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Malawi's Rastafarians celebrate court ruling but dread other 'locks'


Dreadlocks are making headlines in Malawi after a landmark court ruling forced schools to accept children wearing rastafarian headdresses.

Despite the lack of legislation on hair length or hairstyles, children in Malawi have long been banned from wearing dreadlocks in public schools. For Rastafarians, this verdict is a vote of confidence in their culture.

An adherent of the culture,’ Limbani Selemani, is happy over the court’s decision but bemoans existing challenges: “After education, what to do? They should therefore extend this right even to offices, even in the corporate society a rasta should be incorporated.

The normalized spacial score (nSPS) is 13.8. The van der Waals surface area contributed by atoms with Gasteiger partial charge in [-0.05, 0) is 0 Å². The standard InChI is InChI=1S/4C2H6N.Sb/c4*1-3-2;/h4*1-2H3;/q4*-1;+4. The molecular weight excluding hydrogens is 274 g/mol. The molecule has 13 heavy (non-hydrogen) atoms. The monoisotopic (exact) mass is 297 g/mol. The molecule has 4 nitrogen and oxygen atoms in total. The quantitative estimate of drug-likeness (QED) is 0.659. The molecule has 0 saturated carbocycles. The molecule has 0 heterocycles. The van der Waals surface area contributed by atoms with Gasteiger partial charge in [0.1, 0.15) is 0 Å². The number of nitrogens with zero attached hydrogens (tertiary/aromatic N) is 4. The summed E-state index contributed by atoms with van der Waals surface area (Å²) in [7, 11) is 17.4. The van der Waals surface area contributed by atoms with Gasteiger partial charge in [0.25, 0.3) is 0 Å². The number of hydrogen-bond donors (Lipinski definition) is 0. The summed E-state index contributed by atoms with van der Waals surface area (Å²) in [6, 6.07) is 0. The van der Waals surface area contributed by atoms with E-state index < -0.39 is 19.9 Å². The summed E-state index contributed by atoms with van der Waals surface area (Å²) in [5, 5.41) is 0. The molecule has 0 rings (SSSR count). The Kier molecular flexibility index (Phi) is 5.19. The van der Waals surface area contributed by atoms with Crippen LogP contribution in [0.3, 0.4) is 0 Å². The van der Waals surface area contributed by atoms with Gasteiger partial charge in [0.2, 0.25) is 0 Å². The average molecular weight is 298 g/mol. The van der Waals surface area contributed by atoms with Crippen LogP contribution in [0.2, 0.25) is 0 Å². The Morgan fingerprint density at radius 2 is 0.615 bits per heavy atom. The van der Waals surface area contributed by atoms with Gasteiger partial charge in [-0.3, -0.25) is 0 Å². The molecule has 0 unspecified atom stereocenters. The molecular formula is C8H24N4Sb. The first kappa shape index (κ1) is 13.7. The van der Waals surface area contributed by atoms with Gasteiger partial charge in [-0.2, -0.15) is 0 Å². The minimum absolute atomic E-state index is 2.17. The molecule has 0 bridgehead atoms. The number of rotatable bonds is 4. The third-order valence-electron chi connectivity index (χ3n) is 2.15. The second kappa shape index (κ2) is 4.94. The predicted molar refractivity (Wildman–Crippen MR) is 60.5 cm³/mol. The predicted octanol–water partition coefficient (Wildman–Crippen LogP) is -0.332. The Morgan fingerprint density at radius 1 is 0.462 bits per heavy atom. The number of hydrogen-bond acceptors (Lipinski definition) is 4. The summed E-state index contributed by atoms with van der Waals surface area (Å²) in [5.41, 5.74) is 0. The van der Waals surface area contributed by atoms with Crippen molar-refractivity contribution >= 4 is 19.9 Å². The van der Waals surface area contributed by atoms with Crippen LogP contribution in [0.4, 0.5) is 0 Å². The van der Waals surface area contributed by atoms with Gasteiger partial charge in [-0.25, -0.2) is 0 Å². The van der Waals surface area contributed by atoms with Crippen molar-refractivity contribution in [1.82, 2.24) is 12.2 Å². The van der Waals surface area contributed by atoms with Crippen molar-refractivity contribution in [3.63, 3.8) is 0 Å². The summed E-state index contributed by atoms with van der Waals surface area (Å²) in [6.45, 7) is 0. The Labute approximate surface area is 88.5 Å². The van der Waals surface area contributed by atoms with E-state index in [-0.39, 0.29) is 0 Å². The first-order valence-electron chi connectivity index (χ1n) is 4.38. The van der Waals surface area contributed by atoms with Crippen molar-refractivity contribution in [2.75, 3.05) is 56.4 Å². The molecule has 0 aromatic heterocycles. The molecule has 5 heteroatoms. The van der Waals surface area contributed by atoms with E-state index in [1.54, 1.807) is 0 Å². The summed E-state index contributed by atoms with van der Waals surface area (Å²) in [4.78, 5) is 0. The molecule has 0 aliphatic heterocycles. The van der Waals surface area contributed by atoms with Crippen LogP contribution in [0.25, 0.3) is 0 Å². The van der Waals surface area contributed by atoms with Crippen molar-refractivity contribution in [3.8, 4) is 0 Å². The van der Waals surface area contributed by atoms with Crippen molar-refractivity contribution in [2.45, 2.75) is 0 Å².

“A rasta should be employed, if you have the merit, if you are qualified as a rastaman, you should be interviewed and employed before you are told to shave your dreadlocks.”

Before the advent of democracy in 1994 in Malawi, dreadlocks were banned in the southern African country. They were still banned, until this ruling, in public schools on the grounds that children had to maintain short hair.

Rastafarianism is a religious movement of Jamaican origin which considers former Ethiopian emperor Haile Selassie to be its Messiah.

The Rasta community hopes that this landmark decision will lead to more acceptance by the Malawian society, where Rastafarians are perceived as violent and uncivilized.


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